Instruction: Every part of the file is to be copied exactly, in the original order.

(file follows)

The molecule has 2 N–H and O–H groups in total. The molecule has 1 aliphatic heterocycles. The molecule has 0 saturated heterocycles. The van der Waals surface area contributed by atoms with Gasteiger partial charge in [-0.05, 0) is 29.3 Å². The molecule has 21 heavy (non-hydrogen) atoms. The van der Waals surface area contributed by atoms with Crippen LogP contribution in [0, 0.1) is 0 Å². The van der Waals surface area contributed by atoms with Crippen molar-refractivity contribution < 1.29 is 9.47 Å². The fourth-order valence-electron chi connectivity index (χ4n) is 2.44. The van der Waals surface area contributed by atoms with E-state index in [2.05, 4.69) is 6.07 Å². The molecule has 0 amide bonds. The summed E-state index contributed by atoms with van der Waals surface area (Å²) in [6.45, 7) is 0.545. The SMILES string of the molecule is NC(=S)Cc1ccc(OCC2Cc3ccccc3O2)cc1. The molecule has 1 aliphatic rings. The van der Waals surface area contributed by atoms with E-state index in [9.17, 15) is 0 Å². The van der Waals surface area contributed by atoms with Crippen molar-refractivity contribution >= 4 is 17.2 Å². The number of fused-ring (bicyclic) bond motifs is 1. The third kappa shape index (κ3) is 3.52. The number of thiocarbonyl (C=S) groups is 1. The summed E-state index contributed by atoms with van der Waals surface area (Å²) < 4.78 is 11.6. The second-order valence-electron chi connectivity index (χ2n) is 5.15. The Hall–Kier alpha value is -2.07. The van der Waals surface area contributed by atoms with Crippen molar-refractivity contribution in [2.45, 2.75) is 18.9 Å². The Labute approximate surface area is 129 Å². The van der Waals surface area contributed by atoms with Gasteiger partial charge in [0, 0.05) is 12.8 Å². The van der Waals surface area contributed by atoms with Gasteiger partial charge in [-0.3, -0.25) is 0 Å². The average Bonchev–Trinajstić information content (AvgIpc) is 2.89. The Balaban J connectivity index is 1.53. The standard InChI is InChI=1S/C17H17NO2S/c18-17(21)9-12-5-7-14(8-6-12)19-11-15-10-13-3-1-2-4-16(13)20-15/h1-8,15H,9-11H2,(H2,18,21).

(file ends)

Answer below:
The molecule has 2 N–H and O–H groups in total. The molecule has 1 aliphatic heterocycles. The molecule has 0 saturated heterocycles. The van der Waals surface area contributed by atoms with Gasteiger partial charge in [-0.05, 0) is 29.3 Å². The molecule has 21 heavy (non-hydrogen) atoms. The van der Waals surface area contributed by atoms with Crippen LogP contribution in [0, 0.1) is 0 Å². The van der Waals surface area contributed by atoms with Crippen molar-refractivity contribution < 1.29 is 9.47 Å². The fourth-order valence-electron chi connectivity index (χ4n) is 2.44. The van der Waals surface area contributed by atoms with E-state index in [2.05, 4.69) is 6.07 Å². The molecule has 0 amide bonds. The summed E-state index contributed by atoms with van der Waals surface area (Å²) in [6.45, 7) is 0.545. The SMILES string of the molecule is NC(=S)Cc1ccc(OCC2Cc3ccccc3O2)cc1. The molecule has 1 aliphatic rings. The van der Waals surface area contributed by atoms with E-state index in [9.17, 15) is 0 Å². The van der Waals surface area contributed by atoms with Crippen molar-refractivity contribution >= 4 is 17.2 Å². The number of fused-ring (bicyclic) bond motifs is 1. The third kappa shape index (κ3) is 3.52. The number of thiocarbonyl (C=S) groups is 1. The summed E-state index contributed by atoms with van der Waals surface area (Å²) < 4.78 is 11.6. The second-order valence-electron chi connectivity index (χ2n) is 5.15. The Hall–Kier alpha value is -2.07. The van der Waals surface area contributed by atoms with Crippen molar-refractivity contribution in [2.45, 2.75) is 18.9 Å². The Labute approximate surface area is 129 Å². The van der Waals surface area contributed by atoms with Gasteiger partial charge in [0, 0.05) is 12.8 Å². The van der Waals surface area contributed by atoms with Gasteiger partial charge in [-0.3, -0.25) is 0 Å². The average Bonchev–Trinajstić information content (AvgIpc) is 2.89. The Balaban J connectivity index is 1.53. The standard InChI is InChI=1S/C17H17NO2S/c18-17(21)9-12-5-7-14(8-6-12)19-11-15-10-13-3-1-2-4-16(13)20-15/h1-8,15H,9-11H2,(H2,18,21).